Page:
Electronic Theses and Dissertations



Document Type


Degree Name

Doctor of Philosophy


Public Health

Committee Chair

Brook Harmon

Committee Member

Latrice Pichon

Committee Member

Yong Yang

Committee Member

Kristoffer Berlin


Childhood obesity rates continue to rise with adolescents (12-19 years old) having the highest prevalence (20.6%) across all age groups. Previous studies have indicated the importance of physical activity (PA) to assist with reducing obesity rates among adolescents. Parents influence their adolescents PA as they are typically adolescents first exposure and gatekeepers to both direct and indirect PA behaviors through their support and modeling of PA. This dissertation used parent-adolescent dyads from the Family Life, Activity, Sun, Health, and Eating (FLASHE) study to examine the associations between parent PA support and PA modeling and adolescent moderate-to-vigorous physical activity (MVPA) engagement and weight status. The study hypothesized that parent factors (parent PA support and parent PA modeling) and adolescent psychosocial constructs (i.e., PA self-efficacy, perception of parent PA support) would positively influence adolescent PA-related behaviors and health outcomes (more adolescent MVPA engagement and lower adolescent weight status). Structural equation modeling (SEM) was used to examine the pathways and associations between these factors. Adolescent MVPA engagement did not mediate the pathway between parent factors and adolescent weight status (parent PA support- Estimate=-0.002, p=0.687; parent PA modeling - Estimate=0.001, p=0.775), although this was hypothesized. Also, adolescent MVPA engagement was not statistically associated with adolescent weight status. The pathways from parent PA support to adolescent MVPA engagement and weight status were not positively influenced by the inclusion of the adolescent psychosocial constructs. Parent PA support was directly associated with adolescent weight status in an unexpected direction (Est.=0.117; p=0.007). As hypothesized, there was an inverse association between parent PA modeling and adolescent weight status (Est.=-0.036; p =0.001) as mediated by adolescent PA self-efficacy and a positive association between parent PA modeling and adolescent MVPA engagement (Est.=0.040; p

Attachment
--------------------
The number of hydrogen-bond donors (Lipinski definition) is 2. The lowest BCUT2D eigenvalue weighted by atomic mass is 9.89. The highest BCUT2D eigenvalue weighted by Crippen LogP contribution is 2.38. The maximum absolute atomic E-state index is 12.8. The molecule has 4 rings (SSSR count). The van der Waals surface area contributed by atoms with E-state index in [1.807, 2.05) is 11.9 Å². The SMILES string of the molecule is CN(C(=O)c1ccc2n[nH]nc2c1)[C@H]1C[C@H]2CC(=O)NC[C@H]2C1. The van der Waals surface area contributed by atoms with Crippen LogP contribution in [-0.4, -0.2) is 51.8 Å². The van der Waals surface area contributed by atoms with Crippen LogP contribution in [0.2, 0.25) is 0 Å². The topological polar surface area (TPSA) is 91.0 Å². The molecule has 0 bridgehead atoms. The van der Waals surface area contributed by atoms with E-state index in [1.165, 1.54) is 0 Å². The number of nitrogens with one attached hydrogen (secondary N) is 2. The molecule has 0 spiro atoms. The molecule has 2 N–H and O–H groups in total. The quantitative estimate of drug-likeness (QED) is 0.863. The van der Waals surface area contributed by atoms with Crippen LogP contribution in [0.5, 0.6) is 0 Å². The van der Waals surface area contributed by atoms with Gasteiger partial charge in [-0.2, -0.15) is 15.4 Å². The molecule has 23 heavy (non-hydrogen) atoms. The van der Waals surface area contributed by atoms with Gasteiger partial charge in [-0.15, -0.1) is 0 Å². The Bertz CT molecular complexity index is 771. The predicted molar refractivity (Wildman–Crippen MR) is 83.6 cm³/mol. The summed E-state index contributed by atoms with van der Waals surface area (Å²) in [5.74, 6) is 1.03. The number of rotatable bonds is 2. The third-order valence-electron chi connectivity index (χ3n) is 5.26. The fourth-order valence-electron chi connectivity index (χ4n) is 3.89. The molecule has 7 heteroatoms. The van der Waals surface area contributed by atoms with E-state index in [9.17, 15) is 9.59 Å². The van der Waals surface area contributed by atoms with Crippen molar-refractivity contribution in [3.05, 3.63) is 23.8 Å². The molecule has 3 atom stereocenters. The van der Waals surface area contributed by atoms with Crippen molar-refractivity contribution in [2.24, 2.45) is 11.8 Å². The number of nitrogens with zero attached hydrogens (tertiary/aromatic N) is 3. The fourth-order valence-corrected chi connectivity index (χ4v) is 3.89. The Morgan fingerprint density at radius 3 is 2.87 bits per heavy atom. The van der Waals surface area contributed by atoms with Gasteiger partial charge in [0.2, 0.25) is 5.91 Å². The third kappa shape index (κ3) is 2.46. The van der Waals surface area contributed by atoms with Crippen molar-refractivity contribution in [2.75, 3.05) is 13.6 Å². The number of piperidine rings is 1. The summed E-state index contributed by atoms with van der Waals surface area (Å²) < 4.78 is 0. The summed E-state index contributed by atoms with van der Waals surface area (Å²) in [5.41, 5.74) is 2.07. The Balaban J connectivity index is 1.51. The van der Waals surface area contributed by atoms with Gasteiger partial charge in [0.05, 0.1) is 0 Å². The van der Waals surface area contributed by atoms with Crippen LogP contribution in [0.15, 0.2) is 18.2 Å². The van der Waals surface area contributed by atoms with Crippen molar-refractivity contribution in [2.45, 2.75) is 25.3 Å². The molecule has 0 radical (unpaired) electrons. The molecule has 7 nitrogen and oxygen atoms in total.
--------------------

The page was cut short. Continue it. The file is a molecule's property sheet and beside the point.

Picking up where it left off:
Data is provided by the student.

Library Comment

Dissertation or thesis originally submitted to ProQuest